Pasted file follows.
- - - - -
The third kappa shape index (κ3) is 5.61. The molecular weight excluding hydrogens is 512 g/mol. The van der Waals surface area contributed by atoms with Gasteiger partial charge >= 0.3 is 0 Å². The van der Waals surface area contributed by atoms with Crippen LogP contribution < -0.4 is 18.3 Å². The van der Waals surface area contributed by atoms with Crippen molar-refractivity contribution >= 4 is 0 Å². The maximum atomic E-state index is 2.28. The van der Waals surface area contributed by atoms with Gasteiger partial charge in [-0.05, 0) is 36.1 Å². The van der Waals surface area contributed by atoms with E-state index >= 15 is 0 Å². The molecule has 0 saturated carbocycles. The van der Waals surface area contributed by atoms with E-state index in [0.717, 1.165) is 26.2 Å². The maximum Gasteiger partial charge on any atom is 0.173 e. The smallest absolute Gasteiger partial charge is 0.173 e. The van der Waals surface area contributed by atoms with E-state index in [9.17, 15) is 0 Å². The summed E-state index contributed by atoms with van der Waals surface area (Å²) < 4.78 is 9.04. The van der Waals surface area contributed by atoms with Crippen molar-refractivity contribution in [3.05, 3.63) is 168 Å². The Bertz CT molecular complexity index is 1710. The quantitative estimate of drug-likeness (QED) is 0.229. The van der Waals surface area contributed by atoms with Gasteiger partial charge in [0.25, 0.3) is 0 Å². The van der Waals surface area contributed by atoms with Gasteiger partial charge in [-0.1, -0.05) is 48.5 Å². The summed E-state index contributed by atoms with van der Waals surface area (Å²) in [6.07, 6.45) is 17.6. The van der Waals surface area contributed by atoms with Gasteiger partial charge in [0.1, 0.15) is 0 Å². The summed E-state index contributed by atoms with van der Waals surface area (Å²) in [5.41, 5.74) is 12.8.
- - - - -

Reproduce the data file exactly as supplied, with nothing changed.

The third kappa shape index (κ3) is 5.61. The molecular weight excluding hydrogens is 512 g/mol. The van der Waals surface area contributed by atoms with Gasteiger partial charge >= 0.3 is 0 Å². The van der Waals surface area contributed by atoms with Crippen LogP contribution < -0.4 is 18.3 Å². The van der Waals surface area contributed by atoms with Crippen molar-refractivity contribution >= 4 is 0 Å². The maximum atomic E-state index is 2.28. The van der Waals surface area contributed by atoms with Gasteiger partial charge in [-0.05, 0) is 36.1 Å². The van der Waals surface area contributed by atoms with E-state index >= 15 is 0 Å². The molecule has 0 saturated carbocycles. The van der Waals surface area contributed by atoms with E-state index in [0.717, 1.165) is 26.2 Å². The maximum Gasteiger partial charge on any atom is 0.173 e. The smallest absolute Gasteiger partial charge is 0.173 e. The van der Waals surface area contributed by atoms with E-state index in [9.17, 15) is 0 Å². The summed E-state index contributed by atoms with van der Waals surface area (Å²) < 4.78 is 9.04. The van der Waals surface area contributed by atoms with Crippen molar-refractivity contribution in [3.05, 3.63) is 168 Å². The Bertz CT molecular complexity index is 1710. The quantitative estimate of drug-likeness (QED) is 0.229. The van der Waals surface area contributed by atoms with Gasteiger partial charge in [0.25, 0.3) is 0 Å². The van der Waals surface area contributed by atoms with Gasteiger partial charge in [-0.1, -0.05) is 48.5 Å². The summed E-state index contributed by atoms with van der Waals surface area (Å²) in [6.07, 6.45) is 17.6. The van der Waals surface area contributed by atoms with Gasteiger partial charge in [0.1, 0.15) is 0 Å². The summed E-state index contributed by atoms with van der Waals surface area (Å²) in [5.41, 5.74) is 12.8.